In seventh grade we had one of those duck and cover drills which earned me a detention when I spoke out about the foolishness of cowering under a desk during a nuclear attack. That was the beginning of my activism. Much to my father's dismay I became a peacenik and that only intensified our discussions.

I was of the opinion that his generation was responsible for the nuclear threat we now lived under and he gave me back that standard line about how the bomb assured us peace. For a long time in my teen years we endured the standoff between the US and the Soviet Union, and then things changed. It would be good to think that world leaders came to a rational conclusion that nuclear war would be the end of us all, but the standoff ended for financial reasons.

A dozen years ago I recall reading an interview with a former Soviet general who said that their rocket forces were in a shambles. He suggested that if their leaders had called for a nuclear launch that perhaps a quarter of the missiles would have blown up on the launch pad and detonated the bombs.

Today we worry about Iran getting the bomb. Of more immediate concern is that terrorists like ISIS may steal one from Pakistan. The latest manifesto from ISIS is in the news and it calls for the end of the world. A bomb in the hands of these people would not end the world, just their piece of it. Fanatics have always been the issue. A fanatic with a bomb would leave other nations with no choice except the nuclear option.

Looking back I can see the blind innocence of the peaceniks when it comes to global political issues. But the bomb gave activists a focal point, an object to revile, a cause to espouse. That peace generation is now entrenched in governments across the globe. Let's hope we don't forget that earlier commitment to peace.

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The Teaching Company has a course on World War II in which the professor talks about the bomb and Japan. According to Japanese records made public long after the war, Hirohito's war council met after Hiroshima on the question of surrender. The vote was unanimous not to surrender. So much for the demonstration-on-an-uninhabited-island theory. After Nagasaki, the council met again, and the vote on whether to surrender was a tie. The tie was broken for the first time ever by the emporer, who opted for surrender.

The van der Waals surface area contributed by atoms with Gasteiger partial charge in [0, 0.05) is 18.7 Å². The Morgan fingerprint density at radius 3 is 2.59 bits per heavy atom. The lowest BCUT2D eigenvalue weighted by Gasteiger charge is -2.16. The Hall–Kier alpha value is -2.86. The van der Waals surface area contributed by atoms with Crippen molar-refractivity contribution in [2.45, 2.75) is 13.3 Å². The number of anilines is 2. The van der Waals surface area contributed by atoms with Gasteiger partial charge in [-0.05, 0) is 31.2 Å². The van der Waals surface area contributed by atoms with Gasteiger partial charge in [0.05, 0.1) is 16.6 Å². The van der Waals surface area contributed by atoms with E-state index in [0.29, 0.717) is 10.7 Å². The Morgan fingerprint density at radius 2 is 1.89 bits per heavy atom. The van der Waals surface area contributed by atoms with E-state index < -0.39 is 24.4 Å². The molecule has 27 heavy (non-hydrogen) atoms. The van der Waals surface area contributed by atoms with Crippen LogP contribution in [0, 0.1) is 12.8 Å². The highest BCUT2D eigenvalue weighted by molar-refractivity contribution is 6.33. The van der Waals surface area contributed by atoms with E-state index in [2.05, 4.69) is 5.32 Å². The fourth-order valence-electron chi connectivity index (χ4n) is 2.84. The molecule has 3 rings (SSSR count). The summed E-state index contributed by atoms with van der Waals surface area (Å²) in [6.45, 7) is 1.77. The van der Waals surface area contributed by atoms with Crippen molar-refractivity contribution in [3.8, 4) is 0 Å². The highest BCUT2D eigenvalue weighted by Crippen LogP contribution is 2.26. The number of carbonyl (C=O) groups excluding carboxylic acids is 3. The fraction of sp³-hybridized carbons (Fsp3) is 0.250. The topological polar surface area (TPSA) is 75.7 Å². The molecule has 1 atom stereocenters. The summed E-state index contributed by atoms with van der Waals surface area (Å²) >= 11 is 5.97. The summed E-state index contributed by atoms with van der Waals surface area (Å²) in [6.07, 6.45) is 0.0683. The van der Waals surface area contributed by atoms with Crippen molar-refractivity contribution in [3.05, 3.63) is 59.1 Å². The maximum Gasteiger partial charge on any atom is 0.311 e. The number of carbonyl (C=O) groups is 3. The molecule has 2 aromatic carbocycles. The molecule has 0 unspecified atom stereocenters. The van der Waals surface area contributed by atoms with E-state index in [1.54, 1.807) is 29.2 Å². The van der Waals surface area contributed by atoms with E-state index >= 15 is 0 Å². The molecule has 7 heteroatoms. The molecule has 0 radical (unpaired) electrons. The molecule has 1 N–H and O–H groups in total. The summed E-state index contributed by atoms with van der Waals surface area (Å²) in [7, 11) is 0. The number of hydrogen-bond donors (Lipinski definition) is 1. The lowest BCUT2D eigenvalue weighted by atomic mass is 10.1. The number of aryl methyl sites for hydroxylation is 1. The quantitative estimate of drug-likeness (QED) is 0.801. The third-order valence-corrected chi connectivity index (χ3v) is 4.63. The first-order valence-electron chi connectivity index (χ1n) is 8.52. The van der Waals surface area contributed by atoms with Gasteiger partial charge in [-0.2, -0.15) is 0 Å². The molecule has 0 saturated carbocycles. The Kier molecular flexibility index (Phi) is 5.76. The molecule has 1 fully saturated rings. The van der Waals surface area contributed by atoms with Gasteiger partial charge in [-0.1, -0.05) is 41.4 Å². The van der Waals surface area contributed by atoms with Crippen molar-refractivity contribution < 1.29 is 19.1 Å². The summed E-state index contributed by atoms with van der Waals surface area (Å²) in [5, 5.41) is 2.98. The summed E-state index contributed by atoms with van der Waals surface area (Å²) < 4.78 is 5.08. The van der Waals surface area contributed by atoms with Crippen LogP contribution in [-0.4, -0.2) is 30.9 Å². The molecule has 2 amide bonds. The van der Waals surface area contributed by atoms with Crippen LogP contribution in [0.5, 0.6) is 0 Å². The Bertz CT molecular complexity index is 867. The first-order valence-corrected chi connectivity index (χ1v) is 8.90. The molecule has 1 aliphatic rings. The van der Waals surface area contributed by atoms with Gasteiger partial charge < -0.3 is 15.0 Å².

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The Teaching Company has a course on World War II in which the professor talks about the bomb and Japan. According to Japanese records made public long after the war, Hirohito's war council met after Hiroshima on the question of surrender. The vote was unanimous not to surrender. So much for the demonstration-on-an-uninhabited-island theory. After Nagasaki, the council met again, and the vote on whether to surrender was a tie. The tie was broken for the first time ever by the emperor, who opted for surrender.

That course on WWII, by the way, is outstanding. It is taught by Prof. Thomas Childers, and is described here: http://www.thegreatcourses.com/courses/world-war-ii-a-military-and-social-history.html. I've listened to it a couple of times. Major public libraries often carry these courses, which are a bit pricey to purchase, in their audio section. If you are interested in purchasing, wait until it goes on sale, which happens frequently throughout the year.

(Note: The Teaching Company changed its name to "The Great Courses" recently.)

While I'm at it, let me mention that their course on World War I is also outstanding.

R

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My knowledge of WW2 before, during and after is thorough.

Everyone here has been very patient with me and I thank you. It was not my intention to be dishonest but an idea was being formulated at the time I was posting it.

I did not want to engage in a conflict over the past. I think it is because my view was philosophical and not necessarily factual.

The argument around Pearl Harbor, WW2 and the bombing of Hiroshima is an Americocentric view of history and it is very important to us.

But in the scheme of things, America has not always been here and the idea that it will last forever is absurd.

The significance of the bomb is much greater and it was my intention that we look at this..

America is not forever but in terms of scientific principles, the bomb is.. It is our nemesis

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So you think the bomb is more a threat to us that global warming?

C

We can survive global warming, although the cost will be high, it is doubtful if mankind can survive the bomb.

There is an interesting speculation amongst some searchers for extraterrestrial intelligence that any intelligent species that gets to the point where they have the capacity for space travel will at the same time discover nuclear fission and will inevitably wipe themselves out, which is why we never find any signs of them.